Last year, I got a new job. It wasn’t just new for me, it was growing-the-economy new, and it was in solar.

I wasn’t alone — across the country, one in every 50 new jobs last year was in the solar industry. That’s more growth than natural gas, oil and coal, combined.

But right now, Maine is lagging behind the nation and our New England neighbors in solar jobs. How do we get more of our fair share of the pie? With a strong solar policy.

Our legislators are currently considering a solar bill, L.D. 1504. Now, I’m a big dork, and would love to talk your ear off about the ins and outs of net metering, how solar reduces costs for all by meeting peak demand, and the fascinating science of photovoltaics. And I can point to the well-researched facts behind all that.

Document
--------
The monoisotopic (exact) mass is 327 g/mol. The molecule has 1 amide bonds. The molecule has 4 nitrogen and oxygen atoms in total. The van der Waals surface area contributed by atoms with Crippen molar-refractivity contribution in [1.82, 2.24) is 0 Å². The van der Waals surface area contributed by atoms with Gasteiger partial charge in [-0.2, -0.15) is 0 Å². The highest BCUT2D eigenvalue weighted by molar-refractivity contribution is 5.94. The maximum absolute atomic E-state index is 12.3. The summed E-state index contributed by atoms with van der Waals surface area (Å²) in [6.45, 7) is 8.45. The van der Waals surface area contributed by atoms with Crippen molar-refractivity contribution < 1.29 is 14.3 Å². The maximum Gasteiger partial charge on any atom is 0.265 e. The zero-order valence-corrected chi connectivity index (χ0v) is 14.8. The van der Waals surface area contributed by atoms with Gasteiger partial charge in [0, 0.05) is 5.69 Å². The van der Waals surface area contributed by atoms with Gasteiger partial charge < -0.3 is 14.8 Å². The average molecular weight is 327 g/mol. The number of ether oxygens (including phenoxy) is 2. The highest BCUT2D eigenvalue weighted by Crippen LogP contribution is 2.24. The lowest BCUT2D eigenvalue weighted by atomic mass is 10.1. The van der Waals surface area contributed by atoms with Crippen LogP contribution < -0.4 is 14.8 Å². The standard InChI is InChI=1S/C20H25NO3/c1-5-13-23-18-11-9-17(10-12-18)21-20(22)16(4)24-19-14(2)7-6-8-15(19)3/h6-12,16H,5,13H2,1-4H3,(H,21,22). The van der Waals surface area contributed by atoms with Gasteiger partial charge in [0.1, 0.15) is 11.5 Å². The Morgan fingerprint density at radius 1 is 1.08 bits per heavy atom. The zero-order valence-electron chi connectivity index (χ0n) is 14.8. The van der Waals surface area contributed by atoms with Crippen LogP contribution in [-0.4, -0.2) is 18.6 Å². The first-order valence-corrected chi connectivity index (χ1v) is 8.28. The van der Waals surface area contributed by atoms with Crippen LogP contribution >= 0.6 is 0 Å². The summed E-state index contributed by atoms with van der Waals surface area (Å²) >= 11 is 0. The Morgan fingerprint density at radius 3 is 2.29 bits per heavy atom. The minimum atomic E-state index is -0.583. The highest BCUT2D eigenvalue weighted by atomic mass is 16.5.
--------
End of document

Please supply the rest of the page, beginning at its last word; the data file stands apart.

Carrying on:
But really, the point for me is that I have a good job, in a state I love, and I want more people to have what I have. A strong solar policy, like L.D. 1504, makes jobs for electricians, engineers, installers, and office workers like me.

If the legislature fails to pass L.D. 1504, the Public Utilities Commission’s flawed net-metering rule would take effect. This extreme rule would put an unjust tax on solar energy consumed on site — like paying the supermarket for growing your own tomatoes — and it will cause unnecessary costs to all ratepayers. Jobs like mine will be at risk if legislators sit it out and let ideology, instead of facts and data, influence their vote.

Caitlin Marshall

Portland